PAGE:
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About Edd

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    Warrant Officer 2nd Class

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  1. There was a restored one on milweb for sale recently and there is a project on there at the moment.. I would recommend joining the Diamond T group on Facebook as there are a large number of owners and enthusiasts on there. Regards Ed
  2. Apologies for this being the NI site but it's the first one that comes up. Look at the bullet points. https://www.nidirect.gov.uk/articles/driving-larger-goods-vehicles-lgv-car-driving-licence If you don't feel like reading it all: goods vehicles manufactured before 1 January 1960, used unladen and not drawing a laden trailer We have previously checked and it does cover ballast tractors etc... So yes you are legal to drive the Ferret on a post 97 licence. If you want complete confirmation you can write to the DVSA and get them to clarify in writing. HTH Ed
  3. Short answer is yes. There is a licence exemption for vehicles built before 1960. Legal to drive at any weight so long as it is not carrying a load. Bit difficult to carry a load on a Ferret so you should be okay. Ed
  4. Over 7.5 tonnes running weight. GVW or ULW don't matter so long as the actual weight is under 7.5 tonnes. Assuming you have the older style licence. If you have one of the newer type then it is up to 3.5 tonnes. Or there is the pre 1960 exemption if used unladen. I think Mk1 Militant's are pre 1960 but the Mk3 Militant's are post 1960. In which case you will need an HGV class 2 licence. Ed
  5. Hi, PM worked perfectly. Thanks Ed
  6. If you hover over my name it should come up with an option of message. Click on that and you should be able to send me a pm. If that doesn't work I'll work out something else. Cheers Ed
  7. Can you pm me his e-mail address? I'm not after another one at the moment but have had plenty of people asking where to find a Pioneer. Shipping would be high but it is a very nice and original one. Ed
  8. Have you got front wings for your Pioneer? If not you might want to find some front wings that are close enough and then get brackets made to suit. Genuine Pioneer ones are difficult/impossible to find and normally need to be made. R100's are very nice and that one in particular is superb. How much was he after for it? Daft thing is I spent ages trying to find one with nothing coming up and then eventually got it about 5 years ago. In the last 2 years there have been about 5 for sale!
  9. Baskets do occasionally turn up. The front wing brackets are harder to find. They are fairly straightforward to make. I've got a pair that have been fabricated. I'll dig out some photos to show how they go together. I'm sure between the different pioneer owners we can figure out dimensions etc... for the bits you need. Then just need to find somebody who is reasonable at fabrication. I know of a guy on the Isle of Wight who does some very good car repairs and I think he does a reasonable amount of fabrication. He's currently restoring a friends Morris Marina estate. I'll make some enquires if you are interested in his details? Ed
  10. Hi, Sounds interesting with the made up body. The mechanics are the important bit. Most of the rest is fairly straightforward. Contract number S3164 was ordered 20/4/1943. Probably delivered sometime in 1944..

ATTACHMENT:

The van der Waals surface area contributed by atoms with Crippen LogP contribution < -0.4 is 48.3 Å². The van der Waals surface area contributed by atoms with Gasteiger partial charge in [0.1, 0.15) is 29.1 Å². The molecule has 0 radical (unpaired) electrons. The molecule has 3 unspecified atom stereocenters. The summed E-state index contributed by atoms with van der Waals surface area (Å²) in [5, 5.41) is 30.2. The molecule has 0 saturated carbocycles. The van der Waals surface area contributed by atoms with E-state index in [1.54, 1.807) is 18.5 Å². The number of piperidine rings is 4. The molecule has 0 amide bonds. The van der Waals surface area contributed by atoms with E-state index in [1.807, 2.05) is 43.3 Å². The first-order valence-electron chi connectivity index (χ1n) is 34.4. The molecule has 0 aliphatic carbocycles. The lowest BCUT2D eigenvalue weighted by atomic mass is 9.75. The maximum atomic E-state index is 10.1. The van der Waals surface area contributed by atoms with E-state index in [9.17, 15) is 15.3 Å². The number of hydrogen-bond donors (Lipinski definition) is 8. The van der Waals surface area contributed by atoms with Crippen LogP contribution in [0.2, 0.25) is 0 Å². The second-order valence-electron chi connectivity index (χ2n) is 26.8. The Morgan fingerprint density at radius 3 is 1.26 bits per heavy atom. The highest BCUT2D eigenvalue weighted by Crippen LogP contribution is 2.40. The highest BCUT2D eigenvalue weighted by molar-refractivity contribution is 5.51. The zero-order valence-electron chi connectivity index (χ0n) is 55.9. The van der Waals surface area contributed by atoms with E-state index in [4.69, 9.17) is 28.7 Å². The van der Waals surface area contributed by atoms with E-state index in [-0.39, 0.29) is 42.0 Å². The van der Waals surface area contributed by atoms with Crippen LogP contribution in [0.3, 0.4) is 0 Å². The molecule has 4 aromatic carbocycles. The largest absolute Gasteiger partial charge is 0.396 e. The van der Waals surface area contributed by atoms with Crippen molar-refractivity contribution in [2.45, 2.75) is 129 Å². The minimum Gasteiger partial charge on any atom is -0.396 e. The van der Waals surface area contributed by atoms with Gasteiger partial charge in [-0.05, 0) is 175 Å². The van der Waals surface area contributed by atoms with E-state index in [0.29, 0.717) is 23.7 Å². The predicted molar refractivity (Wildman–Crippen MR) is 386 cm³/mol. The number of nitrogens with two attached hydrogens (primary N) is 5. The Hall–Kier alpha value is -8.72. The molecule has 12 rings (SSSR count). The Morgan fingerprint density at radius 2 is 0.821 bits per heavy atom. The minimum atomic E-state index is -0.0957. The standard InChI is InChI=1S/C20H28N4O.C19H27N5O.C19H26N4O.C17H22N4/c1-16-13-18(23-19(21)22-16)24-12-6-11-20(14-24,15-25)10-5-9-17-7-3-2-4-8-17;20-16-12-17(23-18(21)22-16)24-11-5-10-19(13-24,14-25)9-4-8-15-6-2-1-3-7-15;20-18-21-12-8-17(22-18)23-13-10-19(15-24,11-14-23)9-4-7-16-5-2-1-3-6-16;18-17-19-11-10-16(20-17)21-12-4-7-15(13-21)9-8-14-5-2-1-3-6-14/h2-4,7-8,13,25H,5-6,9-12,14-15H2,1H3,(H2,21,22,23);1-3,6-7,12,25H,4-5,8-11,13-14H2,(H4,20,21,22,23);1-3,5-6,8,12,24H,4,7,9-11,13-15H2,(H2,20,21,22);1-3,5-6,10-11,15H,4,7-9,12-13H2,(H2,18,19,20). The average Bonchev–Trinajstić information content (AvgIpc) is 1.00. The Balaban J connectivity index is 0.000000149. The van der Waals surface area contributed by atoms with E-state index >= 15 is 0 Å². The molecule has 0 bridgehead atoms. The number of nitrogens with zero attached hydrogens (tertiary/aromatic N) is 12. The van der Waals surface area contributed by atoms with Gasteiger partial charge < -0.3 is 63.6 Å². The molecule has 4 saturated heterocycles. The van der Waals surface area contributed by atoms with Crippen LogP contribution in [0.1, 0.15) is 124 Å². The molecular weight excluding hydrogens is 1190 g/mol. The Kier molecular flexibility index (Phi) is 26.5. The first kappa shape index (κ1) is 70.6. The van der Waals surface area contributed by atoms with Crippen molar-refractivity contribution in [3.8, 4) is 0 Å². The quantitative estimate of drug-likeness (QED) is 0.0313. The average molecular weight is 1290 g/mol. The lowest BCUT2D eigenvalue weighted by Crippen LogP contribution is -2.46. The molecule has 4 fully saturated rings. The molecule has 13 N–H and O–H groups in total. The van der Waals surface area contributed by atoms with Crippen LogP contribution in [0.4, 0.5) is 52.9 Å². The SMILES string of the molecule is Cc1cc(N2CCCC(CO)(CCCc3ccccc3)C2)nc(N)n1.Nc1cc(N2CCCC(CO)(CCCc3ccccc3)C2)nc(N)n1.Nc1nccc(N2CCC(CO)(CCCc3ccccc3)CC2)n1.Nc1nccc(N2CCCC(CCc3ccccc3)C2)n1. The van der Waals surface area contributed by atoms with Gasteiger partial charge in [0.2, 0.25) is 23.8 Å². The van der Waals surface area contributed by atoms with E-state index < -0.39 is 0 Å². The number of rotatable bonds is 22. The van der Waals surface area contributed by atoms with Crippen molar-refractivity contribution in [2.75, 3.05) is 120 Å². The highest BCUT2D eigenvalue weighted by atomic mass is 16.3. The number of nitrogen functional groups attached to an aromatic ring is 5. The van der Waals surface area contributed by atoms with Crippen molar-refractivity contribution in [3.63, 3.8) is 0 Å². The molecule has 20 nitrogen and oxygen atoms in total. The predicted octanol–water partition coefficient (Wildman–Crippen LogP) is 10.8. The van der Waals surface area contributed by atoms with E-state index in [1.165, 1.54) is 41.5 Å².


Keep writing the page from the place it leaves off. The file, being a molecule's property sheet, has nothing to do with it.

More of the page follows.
11. Hi, Good to hear that you have found one. Have you got any photos of the one you have bought? Interested to see what spec it is currently in. Also have you got the chassis number? Ed
  12. Hi, First of all good choice. Whereabouts in the country are you? I'm in Gloucestershire and there are a few Pioneers in the area if you need advice or would like to look at one. There are a couple of Scammell groups on Facebook that are well worth joining. A friend got a Pioneer SV2/S via a wanted ad on one of them about a month ago. Ed
  13. On something like a Landrover in 4x4 it is down to how long and how many curves you drive round whilst in 4x4. My Unipower is permanent four wheel drive with no centre diff. On the road no issues as left and right corners seem to cancel out any wind up. The times I do notice it are tight manoeuvring on hard surfaces. On those occasions she will skip a wheel when the wind up gets too much. Disconcerting the first time she did it but used to it now. On grass or any form of loose surface no issue. It would be nice to have a centre diff to remove the stress and friction but it's the way it was built and everything is massively overbuilt on it. Ed
  14. Sounds like Nick Steggel on his way down to GDSF. Regards Ed
  15. I can echo a lot of the comments above. We have recently been interviewing for a graduate engineer position at work. The majority have done well in the talking about they have done section. But we have been very disappointed when it comes to the practical test we give them. It is assemble one of our products using two cutaway drawings. The lack of logic and some of the things people have done has left us very concerned. We have had a couple who did very well. But the majority really struggled with what we have previously regarded as a straight forward test. On the other hand I know of a number of people in their twenties in the local area who are taking an interest in military vehicles and classic vehicles. In the last year we have had a couple of Matadors, an Explorer and a Pioneer being bought by people in this age category. Some of those vehicles ranging from basket cases up to those that need recommisioning. As the facebook, google side of things takes over I think we will find more people turning to things like military vehicles as a contrast. Ed
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